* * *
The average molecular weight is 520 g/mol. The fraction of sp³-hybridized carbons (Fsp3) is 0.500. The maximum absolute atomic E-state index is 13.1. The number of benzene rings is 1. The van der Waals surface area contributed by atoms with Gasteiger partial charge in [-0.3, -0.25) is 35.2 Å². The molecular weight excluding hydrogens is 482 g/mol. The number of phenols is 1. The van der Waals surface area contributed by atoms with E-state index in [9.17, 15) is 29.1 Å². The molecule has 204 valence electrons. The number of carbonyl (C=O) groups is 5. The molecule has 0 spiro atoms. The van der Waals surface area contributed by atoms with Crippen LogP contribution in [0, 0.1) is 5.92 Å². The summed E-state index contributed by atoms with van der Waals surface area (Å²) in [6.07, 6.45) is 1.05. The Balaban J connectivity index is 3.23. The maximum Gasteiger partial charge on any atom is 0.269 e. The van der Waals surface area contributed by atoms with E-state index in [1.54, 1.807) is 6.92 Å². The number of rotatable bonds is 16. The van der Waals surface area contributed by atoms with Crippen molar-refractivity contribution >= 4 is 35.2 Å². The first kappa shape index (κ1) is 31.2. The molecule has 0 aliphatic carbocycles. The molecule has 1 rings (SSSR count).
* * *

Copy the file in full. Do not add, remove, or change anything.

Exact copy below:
The average molecular weight is 520 g/mol. The fraction of sp³-hybridized carbons (Fsp3) is 0.500. The maximum absolute atomic E-state index is 13.1. The number of benzene rings is 1. The van der Waals surface area contributed by atoms with Gasteiger partial charge in [-0.3, -0.25) is 35.2 Å². The molecular weight excluding hydrogens is 482 g/mol. The number of phenols is 1. The van der Waals surface area contributed by atoms with E-state index in [9.17, 15) is 29.1 Å². The molecule has 204 valence electrons. The number of carbonyl (C=O) groups is 5. The molecule has 0 spiro atoms. The van der Waals surface area contributed by atoms with Crippen LogP contribution in [0, 0.1) is 5.92 Å². The summed E-state index contributed by atoms with van der Waals surface area (Å²) in [6.07, 6.45) is 1.05. The Balaban J connectivity index is 3.23. The maximum Gasteiger partial charge on any atom is 0.269 e. The van der Waals surface area contributed by atoms with E-state index in [1.54, 1.807) is 6.92 Å². The number of rotatable bonds is 16. The van der Waals surface area contributed by atoms with Crippen molar-refractivity contribution >= 4 is 35.2 Å². The first kappa shape index (κ1) is 31.2. The molecule has 0 aliphatic carbocycles. The molecule has 1 rings (SSSR count).